We’re proud to share that Taktikal has been awarded the Equality Scale - a recognition of our commitment to reaching gender equality in the workplace given by the Association of Businesswomen in Iceland (FKA - Félag kvenna í atvinnulífinu) to companies exemplifying gender equality by reaching a 40/60 ratio in top management.
The Nordic countries are generally known for being at the forefront of gender equality. They consistently rank among the top in the world for ensuring that there is access and opportunity across the board. And Iceland is no exception. In fact, it is currently ranked Number 1 in the world by the World Economic Forum’s Global Gender Gap Report, closing more than 90% of the gender gap.
At Taktikal, we take this to heart by being active in ensuring that individuals of all gender identities feel supported and equal. In addition to promoting women to management positions, we also recently invited/sys/tur (the student association for women in computer science at Reykjavík University) to a chat at our offices to learn more about their aspirations and what is important to them in a workplace. We are also involved with Vertonet (in Icelandic), the association of women in tech in Iceland, whose aim it is to increase the number of women and non-binary people in the tech industry.
Looking back on equality in Iceland
The prioritization of equality is not new in Iceland. Back in 1975, there was a women’s march - where 90% of the population identifying as women took part in a strike. From housewives to office workers, women took to the streets to demonstrate the significance of their daily contribution to society. The strike lasted 1 day. There are reports that grocery stores ran out of hot dogs, as dads suddenly found themselves in charge of feeding hungry kids.
A more recent strike in 2018 might have caught your attention - Icelandic women left their workplaces at 2:55pm to protest against income inequality and harassment in the workplace. This time was strategically chosen: statistics showed that income for women was just 26% lower than that of men, so women left the office 26% earlier.
These strikes (and others throughout the years) had a profound impact on how the country handles gender equality in all facets of modern living - from healthcare to income, from parental leave to requirements for company board representation of 40% women.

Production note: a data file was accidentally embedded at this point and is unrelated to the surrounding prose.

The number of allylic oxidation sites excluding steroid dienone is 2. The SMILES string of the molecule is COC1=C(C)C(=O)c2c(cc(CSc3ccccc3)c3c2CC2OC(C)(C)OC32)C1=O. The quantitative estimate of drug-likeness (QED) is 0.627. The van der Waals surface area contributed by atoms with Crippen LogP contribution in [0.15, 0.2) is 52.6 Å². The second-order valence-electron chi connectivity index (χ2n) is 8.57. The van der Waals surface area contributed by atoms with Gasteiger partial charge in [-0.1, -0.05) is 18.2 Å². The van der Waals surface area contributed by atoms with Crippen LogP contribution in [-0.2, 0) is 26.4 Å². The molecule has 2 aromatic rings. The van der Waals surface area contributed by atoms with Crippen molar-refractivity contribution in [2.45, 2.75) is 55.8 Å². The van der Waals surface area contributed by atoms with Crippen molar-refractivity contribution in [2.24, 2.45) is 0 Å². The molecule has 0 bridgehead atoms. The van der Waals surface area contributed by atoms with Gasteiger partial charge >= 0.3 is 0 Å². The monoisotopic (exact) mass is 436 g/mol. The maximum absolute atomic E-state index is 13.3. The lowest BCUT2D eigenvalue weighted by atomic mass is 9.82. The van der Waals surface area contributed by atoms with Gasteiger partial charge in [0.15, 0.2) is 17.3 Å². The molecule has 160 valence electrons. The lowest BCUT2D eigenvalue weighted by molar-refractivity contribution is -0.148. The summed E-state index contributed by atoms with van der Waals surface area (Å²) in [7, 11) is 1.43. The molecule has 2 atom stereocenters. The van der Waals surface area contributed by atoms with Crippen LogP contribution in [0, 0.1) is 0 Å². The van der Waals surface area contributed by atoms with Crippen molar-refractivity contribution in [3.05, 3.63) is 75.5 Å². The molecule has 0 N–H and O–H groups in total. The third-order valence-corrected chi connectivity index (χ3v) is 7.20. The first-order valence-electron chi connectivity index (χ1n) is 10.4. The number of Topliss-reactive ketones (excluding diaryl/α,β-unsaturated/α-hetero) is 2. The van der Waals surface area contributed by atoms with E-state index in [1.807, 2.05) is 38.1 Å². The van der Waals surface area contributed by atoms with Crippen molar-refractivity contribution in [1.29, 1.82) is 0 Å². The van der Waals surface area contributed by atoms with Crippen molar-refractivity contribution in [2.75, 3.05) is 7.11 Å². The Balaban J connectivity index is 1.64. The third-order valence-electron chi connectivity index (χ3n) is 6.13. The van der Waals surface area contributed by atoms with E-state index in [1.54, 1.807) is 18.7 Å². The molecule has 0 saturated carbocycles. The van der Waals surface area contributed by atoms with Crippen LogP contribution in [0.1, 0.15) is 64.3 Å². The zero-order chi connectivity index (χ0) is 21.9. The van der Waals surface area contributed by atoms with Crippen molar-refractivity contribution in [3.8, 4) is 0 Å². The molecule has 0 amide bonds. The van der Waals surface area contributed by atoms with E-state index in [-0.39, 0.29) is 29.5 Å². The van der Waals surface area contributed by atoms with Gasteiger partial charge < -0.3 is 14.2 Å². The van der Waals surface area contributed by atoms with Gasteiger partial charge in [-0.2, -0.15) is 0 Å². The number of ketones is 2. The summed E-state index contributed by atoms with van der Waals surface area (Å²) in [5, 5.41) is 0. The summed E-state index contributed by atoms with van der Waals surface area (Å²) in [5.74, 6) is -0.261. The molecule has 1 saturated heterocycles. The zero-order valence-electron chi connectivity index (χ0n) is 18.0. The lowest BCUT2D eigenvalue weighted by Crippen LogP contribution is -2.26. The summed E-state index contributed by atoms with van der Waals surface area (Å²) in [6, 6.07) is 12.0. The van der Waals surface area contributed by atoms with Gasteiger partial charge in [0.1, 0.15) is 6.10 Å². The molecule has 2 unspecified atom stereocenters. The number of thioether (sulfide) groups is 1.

Action leading to continued action
Although considered a leader in arguably progressive measures taken to ensure gender equality, Iceland has gone beyond that to prevent any tendency toward complacency. Being acknowledged as one of the best places in the world for gender equality does not mean that the society can sit back and relax - instead, it means reinforcing these measures in daily life.
The Directorate of Equality (previously known as the Centre for Gender Equality) was established in 2000 to tend to all matters concerning upholding the commitment to equality in Iceland and is under the administration of the Prime Minister.
Education is a big part of instilling gender equality in the Icelandic psyche. In the Act on Equal Status and Equal Rights of Women and Men, Article 23 clearly lays out the requirements that throughout a child’s experience in school, all activities including sports, as well as all educational materials should be free from gender discrimination and bias.
A more inclusive approach
Today, the Directorate of Equality focuses on three main acts that address equal treatment across all areas of Icelandic society: the Act on Equal Rights and Equal Status Irrespective of Gender (150/2020), the Act on Equal Treatment Irrespective of Race and Ethnic Origin (85/2018), and the Act on Equal Treatment in the Labor Market Irrespective of Race, Ethnic Origin, Religion, Life Stance, Disability, Reduced Working Capacity, Age, Sexual Orientation, Gender Identity, Sexual Characteristics or Gender Expression (86/2018).
These Acts are designed to promote unbiased education, build measures and actions to prevent discrimination, and monitor the development of all things equality related in Icelandic society. It’s certainly an extensive range of responsibilities, but the current state of equality in Iceland arguably shows that the Directorate is up to the task.
The gender gap in the workplace
While Iceland can comfortably say that steps are actively being taken towards continuing to close the gender gap, there are still industries and situations where the gap is occasionally more pronounced. Workplaces tend to get a considerable amount of attention due to factors such as equal pay, treatment, and leave allowances.
Not just in Iceland but around the world, the tech industry is largely considered a male-led and dominated work culture. Countless times, we’ve seen people come forward from tech companies sharing their experiences with gender discrimination.
That’s why it’s even more important for tech companies to be cognizant of these seemingly intrinsic biases, and take steps to promote an equal and supportive working environment. Tech companies can choose to stand up and become leaders in equality. That’s why we here at Taktikal are thankful to be given the Equality Scales award, and will continue to reinforce our commitment to equality in the workplace.